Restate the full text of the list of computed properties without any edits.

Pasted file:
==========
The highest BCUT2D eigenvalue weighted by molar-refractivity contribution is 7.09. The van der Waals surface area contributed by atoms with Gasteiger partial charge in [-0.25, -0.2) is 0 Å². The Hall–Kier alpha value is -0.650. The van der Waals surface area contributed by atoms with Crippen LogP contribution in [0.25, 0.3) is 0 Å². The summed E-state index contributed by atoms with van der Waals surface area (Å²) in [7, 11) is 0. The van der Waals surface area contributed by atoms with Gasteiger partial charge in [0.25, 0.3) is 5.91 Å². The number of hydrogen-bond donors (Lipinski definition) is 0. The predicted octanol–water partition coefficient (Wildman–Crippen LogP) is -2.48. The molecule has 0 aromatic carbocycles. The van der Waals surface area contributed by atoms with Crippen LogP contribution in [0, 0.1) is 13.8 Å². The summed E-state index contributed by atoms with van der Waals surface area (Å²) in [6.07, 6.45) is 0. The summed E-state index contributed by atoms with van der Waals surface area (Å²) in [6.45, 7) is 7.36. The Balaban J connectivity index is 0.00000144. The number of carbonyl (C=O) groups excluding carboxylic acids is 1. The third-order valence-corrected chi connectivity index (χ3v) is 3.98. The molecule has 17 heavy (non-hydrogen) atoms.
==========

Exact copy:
The highest BCUT2D eigenvalue weighted by molar-refractivity contribution is 7.09. The van der Waals surface area contributed by atoms with Gasteiger partial charge in [-0.25, -0.2) is 0 Å². The Hall–Kier alpha value is -0.650. The van der Waals surface area contributed by atoms with Crippen LogP contribution in [0.25, 0.3) is 0 Å². The summed E-state index contributed by atoms with van der Waals surface area (Å²) in [7, 11) is 0. The van der Waals surface area contributed by atoms with Gasteiger partial charge in [0.25, 0.3) is 5.91 Å². The number of hydrogen-bond donors (Lipinski definition) is 0. The predicted octanol–water partition coefficient (Wildman–Crippen LogP) is -2.48. The molecule has 0 aromatic carbocycles. The van der Waals surface area contributed by atoms with Crippen LogP contribution in [0, 0.1) is 13.8 Å². The summed E-state index contributed by atoms with van der Waals surface area (Å²) in [6.07, 6.45) is 0. The summed E-state index contributed by atoms with van der Waals surface area (Å²) in [6.45, 7) is 7.36. The Balaban J connectivity index is 0.00000144. The number of carbonyl (C=O) groups excluding carboxylic acids is 1. The third-order valence-corrected chi connectivity index (χ3v) is 3.98. The molecule has 17 heavy (non-hydrogen) atoms.